What’s really going on in that furry head of theirs?
I think I’ve got a bit of a reputation for being a cat lady. Not a birthday or a Christmas goes by without an array of cat-themed gifts and cards, and most of my Facebook notifications are from people tagging me in cat videos (not that I’m complaining). People seem to be quite surprised when I tell them I love dogs, for some reason.
I’ve had cats my entire life, and I can’t imagine my life without them now. Despite 22 years of cat ownership, there’s one thing that still eludes me to this very day – what are they thinking? I like to think that I know my cats quite well, but you still never really know what’s running through their minds as they gallop around the house at 4am.
Last week marked an entire year since the night we first brought the gruesome twosome – Bonnie and Clyde – home from the shelter. When the photos popped up on my Facebook memories I couldn’t quite believe how small they were at around six months old, but I was mostly shocked that a whole year had passed in the blink of an eye. Whilst it feels like no time at all since we adopted them, it also feels like they’ve been part of the family forever.
Before Bonnie and Clyde, we had Ginger. Ginger was an old boy, we rescued him when he was around six to eight years old, and he lived a long and happy life. He was lazy, loved cuddles and slept for the majority of the day, so bringing two lively kittens into our house was a bit of a shock to the system. They settled in within a matter of hours and have ruled the roost ever since, but still, I find myself wondering what they’re thinking and if they’re really happy living here.
That’s why, when I was first introduced to Whiskas Kat Institute of Technology (or K.I.T) I was instantly drawn to the concept of cat happiness and their video on the subject. I thought I knew a lot about cats and their body language, but even I managed to learn some new things about decoding their actions in their video, so let’s take a look. Any excuse for a blog post full of cat photos, right?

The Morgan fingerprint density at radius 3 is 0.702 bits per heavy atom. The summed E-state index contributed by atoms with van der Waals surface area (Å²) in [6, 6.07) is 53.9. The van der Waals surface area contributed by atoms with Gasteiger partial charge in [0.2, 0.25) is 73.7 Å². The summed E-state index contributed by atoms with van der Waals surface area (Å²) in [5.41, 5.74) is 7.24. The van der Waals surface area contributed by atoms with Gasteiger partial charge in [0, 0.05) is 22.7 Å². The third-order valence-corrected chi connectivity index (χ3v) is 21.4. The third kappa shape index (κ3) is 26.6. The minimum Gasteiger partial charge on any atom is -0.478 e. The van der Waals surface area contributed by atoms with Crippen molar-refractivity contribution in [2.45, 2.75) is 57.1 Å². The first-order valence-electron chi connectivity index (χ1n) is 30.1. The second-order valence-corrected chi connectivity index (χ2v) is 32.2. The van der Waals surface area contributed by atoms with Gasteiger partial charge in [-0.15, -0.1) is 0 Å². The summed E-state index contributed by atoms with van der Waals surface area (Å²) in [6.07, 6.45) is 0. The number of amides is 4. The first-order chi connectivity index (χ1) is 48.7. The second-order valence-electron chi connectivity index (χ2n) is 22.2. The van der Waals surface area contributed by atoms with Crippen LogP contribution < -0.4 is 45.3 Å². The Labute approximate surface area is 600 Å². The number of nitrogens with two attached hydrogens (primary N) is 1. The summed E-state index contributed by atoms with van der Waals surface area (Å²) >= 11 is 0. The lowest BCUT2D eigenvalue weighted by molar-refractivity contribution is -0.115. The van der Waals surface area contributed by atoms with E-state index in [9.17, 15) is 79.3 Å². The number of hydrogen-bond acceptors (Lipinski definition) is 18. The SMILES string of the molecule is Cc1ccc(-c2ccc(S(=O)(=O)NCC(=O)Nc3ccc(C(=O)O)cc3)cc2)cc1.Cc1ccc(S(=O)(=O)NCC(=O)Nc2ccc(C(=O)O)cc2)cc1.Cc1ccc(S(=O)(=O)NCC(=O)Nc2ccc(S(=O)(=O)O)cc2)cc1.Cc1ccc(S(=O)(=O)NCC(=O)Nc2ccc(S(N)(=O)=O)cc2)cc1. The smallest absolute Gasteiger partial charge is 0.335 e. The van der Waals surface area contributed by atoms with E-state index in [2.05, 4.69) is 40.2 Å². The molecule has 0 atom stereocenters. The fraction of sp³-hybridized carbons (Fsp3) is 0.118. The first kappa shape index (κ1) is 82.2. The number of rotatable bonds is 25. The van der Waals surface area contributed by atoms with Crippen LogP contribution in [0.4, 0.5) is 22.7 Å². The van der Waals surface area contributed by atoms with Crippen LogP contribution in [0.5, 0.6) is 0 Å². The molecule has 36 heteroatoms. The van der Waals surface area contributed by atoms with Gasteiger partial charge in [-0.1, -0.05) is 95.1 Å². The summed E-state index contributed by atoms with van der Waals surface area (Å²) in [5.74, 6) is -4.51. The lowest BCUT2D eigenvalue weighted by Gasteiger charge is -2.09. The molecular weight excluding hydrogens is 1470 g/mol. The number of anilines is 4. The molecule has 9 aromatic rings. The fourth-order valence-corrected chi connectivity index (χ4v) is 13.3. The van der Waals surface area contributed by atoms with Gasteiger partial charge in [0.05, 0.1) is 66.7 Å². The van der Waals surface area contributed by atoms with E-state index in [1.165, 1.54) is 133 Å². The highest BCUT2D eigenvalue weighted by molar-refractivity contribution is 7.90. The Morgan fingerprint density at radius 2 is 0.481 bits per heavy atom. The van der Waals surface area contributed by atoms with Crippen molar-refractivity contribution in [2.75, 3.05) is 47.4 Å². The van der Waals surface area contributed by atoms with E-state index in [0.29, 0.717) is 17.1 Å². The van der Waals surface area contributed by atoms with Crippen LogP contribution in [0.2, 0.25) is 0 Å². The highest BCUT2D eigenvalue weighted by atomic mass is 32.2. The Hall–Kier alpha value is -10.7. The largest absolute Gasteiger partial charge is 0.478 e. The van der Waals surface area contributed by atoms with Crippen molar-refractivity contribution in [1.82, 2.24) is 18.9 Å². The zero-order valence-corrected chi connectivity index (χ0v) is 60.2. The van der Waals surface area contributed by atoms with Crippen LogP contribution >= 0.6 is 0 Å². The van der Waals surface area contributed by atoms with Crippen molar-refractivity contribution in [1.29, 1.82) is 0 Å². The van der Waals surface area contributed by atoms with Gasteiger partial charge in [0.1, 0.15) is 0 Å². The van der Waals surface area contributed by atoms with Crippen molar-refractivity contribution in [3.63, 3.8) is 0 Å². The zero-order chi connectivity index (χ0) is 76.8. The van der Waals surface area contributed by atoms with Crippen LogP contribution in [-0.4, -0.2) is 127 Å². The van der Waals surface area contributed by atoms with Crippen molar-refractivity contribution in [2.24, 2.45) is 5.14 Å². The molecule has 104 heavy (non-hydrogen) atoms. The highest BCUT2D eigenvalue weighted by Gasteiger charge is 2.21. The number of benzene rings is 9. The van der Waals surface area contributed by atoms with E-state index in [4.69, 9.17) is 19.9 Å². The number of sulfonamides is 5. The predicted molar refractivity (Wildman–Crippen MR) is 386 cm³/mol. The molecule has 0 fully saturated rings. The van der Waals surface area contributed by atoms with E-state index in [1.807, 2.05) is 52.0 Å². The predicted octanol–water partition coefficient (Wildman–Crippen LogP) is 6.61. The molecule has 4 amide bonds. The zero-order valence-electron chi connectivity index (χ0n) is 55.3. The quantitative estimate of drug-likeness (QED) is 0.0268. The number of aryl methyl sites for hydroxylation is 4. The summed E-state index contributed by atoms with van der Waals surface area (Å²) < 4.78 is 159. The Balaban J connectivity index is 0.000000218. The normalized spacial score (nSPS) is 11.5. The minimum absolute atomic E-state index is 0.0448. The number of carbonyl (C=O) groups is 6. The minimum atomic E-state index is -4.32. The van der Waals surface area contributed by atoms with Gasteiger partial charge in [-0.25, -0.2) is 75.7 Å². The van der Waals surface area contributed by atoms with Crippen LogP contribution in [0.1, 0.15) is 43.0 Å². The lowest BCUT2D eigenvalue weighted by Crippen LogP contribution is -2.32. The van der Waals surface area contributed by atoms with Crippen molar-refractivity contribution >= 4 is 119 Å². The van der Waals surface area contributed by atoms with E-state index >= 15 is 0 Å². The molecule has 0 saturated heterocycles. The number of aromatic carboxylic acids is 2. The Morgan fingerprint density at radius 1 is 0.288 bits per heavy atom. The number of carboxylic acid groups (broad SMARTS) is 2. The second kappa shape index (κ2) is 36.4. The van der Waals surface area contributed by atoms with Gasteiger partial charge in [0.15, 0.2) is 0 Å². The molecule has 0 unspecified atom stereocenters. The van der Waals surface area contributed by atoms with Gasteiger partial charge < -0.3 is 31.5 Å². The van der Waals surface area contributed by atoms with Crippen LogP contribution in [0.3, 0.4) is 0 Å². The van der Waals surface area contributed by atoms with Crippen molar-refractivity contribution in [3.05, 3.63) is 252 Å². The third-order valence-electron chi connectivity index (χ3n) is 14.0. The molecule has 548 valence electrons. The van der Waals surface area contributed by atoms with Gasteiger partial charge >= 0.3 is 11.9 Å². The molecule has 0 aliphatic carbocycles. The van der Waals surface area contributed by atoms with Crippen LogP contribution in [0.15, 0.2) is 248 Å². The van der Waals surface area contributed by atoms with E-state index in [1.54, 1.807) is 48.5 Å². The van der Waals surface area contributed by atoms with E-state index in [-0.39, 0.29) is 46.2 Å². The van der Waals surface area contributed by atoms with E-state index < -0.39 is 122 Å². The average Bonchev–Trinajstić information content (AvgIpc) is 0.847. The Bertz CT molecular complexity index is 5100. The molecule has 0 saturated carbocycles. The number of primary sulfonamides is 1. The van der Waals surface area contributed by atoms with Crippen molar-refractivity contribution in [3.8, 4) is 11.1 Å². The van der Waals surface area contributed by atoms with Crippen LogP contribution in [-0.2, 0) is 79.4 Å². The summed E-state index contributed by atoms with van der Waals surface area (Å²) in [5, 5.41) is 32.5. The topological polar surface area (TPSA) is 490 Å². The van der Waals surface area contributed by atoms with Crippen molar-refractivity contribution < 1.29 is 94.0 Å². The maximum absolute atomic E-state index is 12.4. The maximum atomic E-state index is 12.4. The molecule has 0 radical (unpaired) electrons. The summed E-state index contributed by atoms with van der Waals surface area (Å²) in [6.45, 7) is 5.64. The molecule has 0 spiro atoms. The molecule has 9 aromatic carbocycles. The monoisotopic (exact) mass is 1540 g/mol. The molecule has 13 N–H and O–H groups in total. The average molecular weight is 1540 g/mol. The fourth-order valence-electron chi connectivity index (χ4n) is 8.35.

The Pursuit of (Feline) Happiness
Based on what Whiskas have to say about signs of a happy cat, though, I think the feeling is pretty mutual. The gruesome twosome are chatty wee creatures, Bonnie, in particular, loves a natter, with cute little high pitched mews that suggest they’re content cats. They start purring as soon as they spot you, but my favourite sound has to be that little “prrrrp” they make when they’re sleepy and you give them a cuddle. If you have a cat, you’ll know exactly the sound I mean.
90% of the time you’ll find Bonnie curled up on her radiator bed, but each night she crawls into bed with me for a cuddle, whilst her brother likes to alternate between my mum and dad, and my brother. When they’re not snoozing, you’ll find them running about outside, batting their toys about the house or chasing the cable ties they’re absolutely besotted with. We have no idea where they keep finding these cable ties, but I now know to check my shoes for them before I pull them on in the morning.
Appetite is supposedly one of the best indicators of how content your kitties are and based on that alone I’d say we have two very happy cats. They’ve got us well trained to deliver their treats and their food whenever they deem appropriate, to the point that we’ve had to create a chart to make sure they’re not tricking us into overfeeding them. Bonnie and Clyde certainly run our house, and have us at their beck and call no matter what time it may be.
Personally, I wouldn’t have it any other way. There’s nothing that makes me happier than the comfort of a cosy, purring cat on my lap. I think that we’re giving these two a very happy life – who wouldn’t love to sleep by a warm radiator all day and be fed on demand? In one short year, we’ve already made plenty of memories with the two furry members of the family, and I can’t wait to see what other antics this daft pair get up to as they grow older… and hopefully wiser.